Protesters burn a portrait of Libyan leader Moammar Gadhafi and copies of his Green Book outside the Libyan Embassy in Ankara, Turkey, on Monday.
Credit Adem Altan / AFP/Getty Images
The nearly 42-year rule of Moammar Gadhafi seems to be at a tenuous spot. Rebels claim they control most of Tripoli and claim three of Gadhafi's sons have been captured, including Saif al-Islam Gaddafi, who was considered Libya's heir apparent.
The focus of the fiercest fighting, today, is occurring just outside the Gadhafi compound in Tripoli. According to the AP, Rebels were trying to storm the Bab al-Aziziya command center when tanks opened fire, which led to the big question: Where is Moammar Gadhafi? Is he in Bab al-Aziziya or is he even in Libya?
Protesters burn a portrait of Libyan leader Moammar Gadhafi and copies of his Green Book outside the Libyan Embassy in Ankara. Turkey, on Monday, Aug. 22, 2011. Libyan rebels taken many parts of the Libyan capital Tripoli as they try to oust Gadhafi.
Credit Adem Altan / AFP/Getty Images
Libyan rebels have claimed control of parts of the capital Tripoli, but big questions remain about the future of the country and the fate its longtime leader Moammar Gadhafi.
The whereabouts of Gadhafi, as of Monday, remained unknown.
David Mack is a former U.S. diplomat who served throughout the Middle East, including a posting in Libya. He says he believes Gadhafi could very well seek asylum for himself and his family in a country like Russia.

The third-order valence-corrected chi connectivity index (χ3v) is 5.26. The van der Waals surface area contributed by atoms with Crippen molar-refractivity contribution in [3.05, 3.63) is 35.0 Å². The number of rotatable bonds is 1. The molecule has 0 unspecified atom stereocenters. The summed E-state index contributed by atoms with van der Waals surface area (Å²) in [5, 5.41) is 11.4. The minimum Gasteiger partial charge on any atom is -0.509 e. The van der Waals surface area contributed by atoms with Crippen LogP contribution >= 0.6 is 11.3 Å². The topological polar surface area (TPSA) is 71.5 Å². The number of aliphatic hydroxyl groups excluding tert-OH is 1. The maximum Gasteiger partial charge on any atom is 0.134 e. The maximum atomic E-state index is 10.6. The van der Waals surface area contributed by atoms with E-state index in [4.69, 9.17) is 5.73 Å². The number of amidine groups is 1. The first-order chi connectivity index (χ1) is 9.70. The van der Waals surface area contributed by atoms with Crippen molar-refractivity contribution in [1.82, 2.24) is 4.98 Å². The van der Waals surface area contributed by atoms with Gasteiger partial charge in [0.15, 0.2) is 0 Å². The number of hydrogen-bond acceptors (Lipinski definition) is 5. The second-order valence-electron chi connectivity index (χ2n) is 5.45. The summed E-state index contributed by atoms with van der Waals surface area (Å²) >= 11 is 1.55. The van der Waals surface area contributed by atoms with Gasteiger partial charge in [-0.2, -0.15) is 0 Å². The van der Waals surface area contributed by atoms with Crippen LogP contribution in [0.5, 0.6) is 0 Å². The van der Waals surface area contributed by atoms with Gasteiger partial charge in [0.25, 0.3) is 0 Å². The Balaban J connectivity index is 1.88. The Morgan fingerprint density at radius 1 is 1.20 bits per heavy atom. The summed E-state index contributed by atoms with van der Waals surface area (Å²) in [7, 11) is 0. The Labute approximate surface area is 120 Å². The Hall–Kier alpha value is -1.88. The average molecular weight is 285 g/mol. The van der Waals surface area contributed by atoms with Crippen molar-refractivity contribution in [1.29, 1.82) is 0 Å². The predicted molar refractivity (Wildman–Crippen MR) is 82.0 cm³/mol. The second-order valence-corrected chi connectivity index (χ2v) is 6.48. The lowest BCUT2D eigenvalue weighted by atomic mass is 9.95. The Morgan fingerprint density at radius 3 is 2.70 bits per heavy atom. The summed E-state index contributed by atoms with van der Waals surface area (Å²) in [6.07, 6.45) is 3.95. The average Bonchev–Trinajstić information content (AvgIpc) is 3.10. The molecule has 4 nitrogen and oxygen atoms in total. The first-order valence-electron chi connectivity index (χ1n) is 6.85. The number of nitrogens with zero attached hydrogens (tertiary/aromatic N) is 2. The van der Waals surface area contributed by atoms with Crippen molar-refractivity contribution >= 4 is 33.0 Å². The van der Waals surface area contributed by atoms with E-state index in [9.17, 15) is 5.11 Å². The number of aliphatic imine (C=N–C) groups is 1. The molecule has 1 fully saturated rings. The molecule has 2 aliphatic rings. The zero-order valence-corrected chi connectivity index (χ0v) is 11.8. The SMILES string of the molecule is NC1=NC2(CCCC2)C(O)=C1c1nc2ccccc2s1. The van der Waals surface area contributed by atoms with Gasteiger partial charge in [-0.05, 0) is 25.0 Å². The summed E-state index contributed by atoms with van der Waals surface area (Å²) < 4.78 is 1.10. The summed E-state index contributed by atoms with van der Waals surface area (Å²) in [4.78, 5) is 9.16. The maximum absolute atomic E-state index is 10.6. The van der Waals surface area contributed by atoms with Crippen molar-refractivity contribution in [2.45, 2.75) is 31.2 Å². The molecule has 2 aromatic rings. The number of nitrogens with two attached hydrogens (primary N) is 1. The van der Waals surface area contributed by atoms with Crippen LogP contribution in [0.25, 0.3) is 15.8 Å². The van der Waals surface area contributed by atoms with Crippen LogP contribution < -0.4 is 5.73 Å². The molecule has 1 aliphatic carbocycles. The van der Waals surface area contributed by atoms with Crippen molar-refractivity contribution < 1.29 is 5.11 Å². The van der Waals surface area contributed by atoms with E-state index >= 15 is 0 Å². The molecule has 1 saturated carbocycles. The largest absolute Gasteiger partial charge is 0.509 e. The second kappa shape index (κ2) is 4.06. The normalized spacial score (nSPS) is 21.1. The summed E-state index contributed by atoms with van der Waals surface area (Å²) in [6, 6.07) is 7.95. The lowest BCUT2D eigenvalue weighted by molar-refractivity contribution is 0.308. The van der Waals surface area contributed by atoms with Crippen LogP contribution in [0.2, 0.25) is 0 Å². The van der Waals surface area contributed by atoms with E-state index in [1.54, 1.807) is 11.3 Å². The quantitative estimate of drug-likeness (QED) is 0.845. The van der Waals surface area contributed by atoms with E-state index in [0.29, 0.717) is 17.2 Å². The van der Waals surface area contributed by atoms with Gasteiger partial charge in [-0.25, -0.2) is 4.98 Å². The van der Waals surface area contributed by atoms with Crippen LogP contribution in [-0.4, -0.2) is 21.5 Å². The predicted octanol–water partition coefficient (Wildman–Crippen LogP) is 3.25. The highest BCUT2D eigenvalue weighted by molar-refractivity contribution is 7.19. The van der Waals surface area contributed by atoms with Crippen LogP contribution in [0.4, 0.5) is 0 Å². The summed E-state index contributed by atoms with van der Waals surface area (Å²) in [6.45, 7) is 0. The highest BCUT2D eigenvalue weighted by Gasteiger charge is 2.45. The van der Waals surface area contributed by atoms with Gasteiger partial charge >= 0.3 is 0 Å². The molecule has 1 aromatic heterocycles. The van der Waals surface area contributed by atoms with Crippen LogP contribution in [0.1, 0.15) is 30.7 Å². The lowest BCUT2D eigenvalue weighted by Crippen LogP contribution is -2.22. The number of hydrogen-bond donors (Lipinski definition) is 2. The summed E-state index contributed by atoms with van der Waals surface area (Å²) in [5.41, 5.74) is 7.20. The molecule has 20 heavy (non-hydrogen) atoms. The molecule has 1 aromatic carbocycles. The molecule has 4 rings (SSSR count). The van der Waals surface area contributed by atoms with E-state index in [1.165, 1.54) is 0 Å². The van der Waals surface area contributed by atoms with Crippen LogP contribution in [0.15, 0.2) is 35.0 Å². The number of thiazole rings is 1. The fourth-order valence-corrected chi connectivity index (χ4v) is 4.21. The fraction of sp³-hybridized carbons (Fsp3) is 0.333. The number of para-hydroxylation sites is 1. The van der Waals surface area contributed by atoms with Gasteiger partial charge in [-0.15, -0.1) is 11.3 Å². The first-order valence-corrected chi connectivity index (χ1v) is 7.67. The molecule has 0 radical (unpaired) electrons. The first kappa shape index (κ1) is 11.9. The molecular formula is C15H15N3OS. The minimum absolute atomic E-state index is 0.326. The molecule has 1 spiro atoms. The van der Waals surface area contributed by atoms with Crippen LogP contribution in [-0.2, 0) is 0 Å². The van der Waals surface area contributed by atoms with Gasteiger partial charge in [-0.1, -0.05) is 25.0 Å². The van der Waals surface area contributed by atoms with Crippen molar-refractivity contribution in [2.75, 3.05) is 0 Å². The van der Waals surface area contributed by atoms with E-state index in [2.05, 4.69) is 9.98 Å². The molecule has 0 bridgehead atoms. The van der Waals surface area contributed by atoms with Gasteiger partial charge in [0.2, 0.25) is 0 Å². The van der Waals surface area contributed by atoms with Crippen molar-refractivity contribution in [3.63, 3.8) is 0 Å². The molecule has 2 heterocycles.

<strong>$14.4 trillion and counting: </strong>The National Debt Clock, a billboard-size digital display showing the increasing U.S. debt, is seen in New York City on Aug. 1.
Credit Andrew Burton / Getty Images
The news this summer is teeming with trillions. The national debt is more than $14 trillion. In a recent report, the credit rating agency Moody's says the 1,600-plus U.S.-based companies it rates harbored some $1.2 trillion in cash at the end of 2010. The newly minted congressional supercommittee is charged with finding ways to pare the federal deficit by at least $1.2 trillion in the next decade.
President Bill Clinton signed a historic overhaul of the nation's welfare system into law on Aug. 22, 1996. Now, some states are seeing drops in welfare cases even as the the U.S.' unemployment rate spiked. That's according to a new Urban Institute report. Host Michel Martin explores the past and present state of welfare with activist Barbara Ehrenreich and former RNC Chairman Michael Steele.
Four decades ago, restaurateur and food activist Alice Waters was at the forefront of the now flourishing locally grown, organic food movement. Her Berkeley-based restaurant, Chez Panisse, has become one of the most famous dining spots in America, known for changing its menu daily to reflect what's in season and for sourcing ingredients from local farmers.
But as a child, Waters almost never went to restaurants — and was extremely picky about what she'd actually put in her mouth.
Saxophonist Branford Marsalis and pianist Joey Calderazzo's Songs of Mirth and Melancholy is longer on the latter, taking cues from the brooding romantic music of 19th-century Europe. They play one Brahms song straight, with soprano sax taking the vocal line.
We now know exactly how much banks and financial institutions borrowed from the Federal Reserve during 2008 financial crisis — $1.2 trillion. According to Bloomberg, that's enough $1 bills to fill "539 Olympic-size swimming pools."
The biggest borrower, Morgan Stanley, got $107.3 billion, Citigroup and Bank of America followed close behind with $99.5 billion and $91.4 billion respectively.